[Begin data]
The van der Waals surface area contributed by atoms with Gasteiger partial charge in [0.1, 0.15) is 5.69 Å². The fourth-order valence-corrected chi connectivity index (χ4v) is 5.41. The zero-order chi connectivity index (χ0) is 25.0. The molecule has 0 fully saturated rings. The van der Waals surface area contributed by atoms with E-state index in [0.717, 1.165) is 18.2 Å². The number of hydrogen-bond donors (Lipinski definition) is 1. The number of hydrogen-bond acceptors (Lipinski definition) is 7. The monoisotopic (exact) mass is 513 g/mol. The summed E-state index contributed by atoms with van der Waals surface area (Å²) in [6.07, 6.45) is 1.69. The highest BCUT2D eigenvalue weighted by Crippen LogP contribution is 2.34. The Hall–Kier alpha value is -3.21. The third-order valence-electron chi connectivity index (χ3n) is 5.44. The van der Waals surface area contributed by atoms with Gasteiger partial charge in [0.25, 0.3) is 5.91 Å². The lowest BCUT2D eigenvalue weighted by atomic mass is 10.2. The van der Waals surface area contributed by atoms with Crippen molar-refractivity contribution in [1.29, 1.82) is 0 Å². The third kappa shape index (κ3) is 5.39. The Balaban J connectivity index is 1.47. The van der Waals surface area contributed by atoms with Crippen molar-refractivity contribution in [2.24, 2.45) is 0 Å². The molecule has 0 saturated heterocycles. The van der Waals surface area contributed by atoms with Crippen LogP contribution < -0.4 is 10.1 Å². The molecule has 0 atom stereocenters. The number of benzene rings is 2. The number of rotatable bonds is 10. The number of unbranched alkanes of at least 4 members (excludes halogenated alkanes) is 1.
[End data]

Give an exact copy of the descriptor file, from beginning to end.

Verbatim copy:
The van der Waals surface area contributed by atoms with Gasteiger partial charge in [0.1, 0.15) is 5.69 Å². The fourth-order valence-corrected chi connectivity index (χ4v) is 5.41. The zero-order chi connectivity index (χ0) is 25.0. The molecule has 0 fully saturated rings. The van der Waals surface area contributed by atoms with E-state index in [0.717, 1.165) is 18.2 Å². The number of hydrogen-bond donors (Lipinski definition) is 1. The number of hydrogen-bond acceptors (Lipinski definition) is 7. The monoisotopic (exact) mass is 513 g/mol. The summed E-state index contributed by atoms with van der Waals surface area (Å²) in [6.07, 6.45) is 1.69. The highest BCUT2D eigenvalue weighted by Crippen LogP contribution is 2.34. The Hall–Kier alpha value is -3.21. The third-order valence-electron chi connectivity index (χ3n) is 5.44. The van der Waals surface area contributed by atoms with Gasteiger partial charge in [0.25, 0.3) is 5.91 Å². The lowest BCUT2D eigenvalue weighted by atomic mass is 10.2. The van der Waals surface area contributed by atoms with Crippen molar-refractivity contribution in [1.29, 1.82) is 0 Å². The third kappa shape index (κ3) is 5.39. The Balaban J connectivity index is 1.47. The van der Waals surface area contributed by atoms with Crippen molar-refractivity contribution in [2.24, 2.45) is 0 Å². The molecule has 0 saturated heterocycles. The van der Waals surface area contributed by atoms with Crippen LogP contribution < -0.4 is 10.1 Å². The molecule has 0 atom stereocenters. The number of benzene rings is 2. The number of rotatable bonds is 10. The number of unbranched alkanes of at least 4 members (excludes halogenated alkanes) is 1.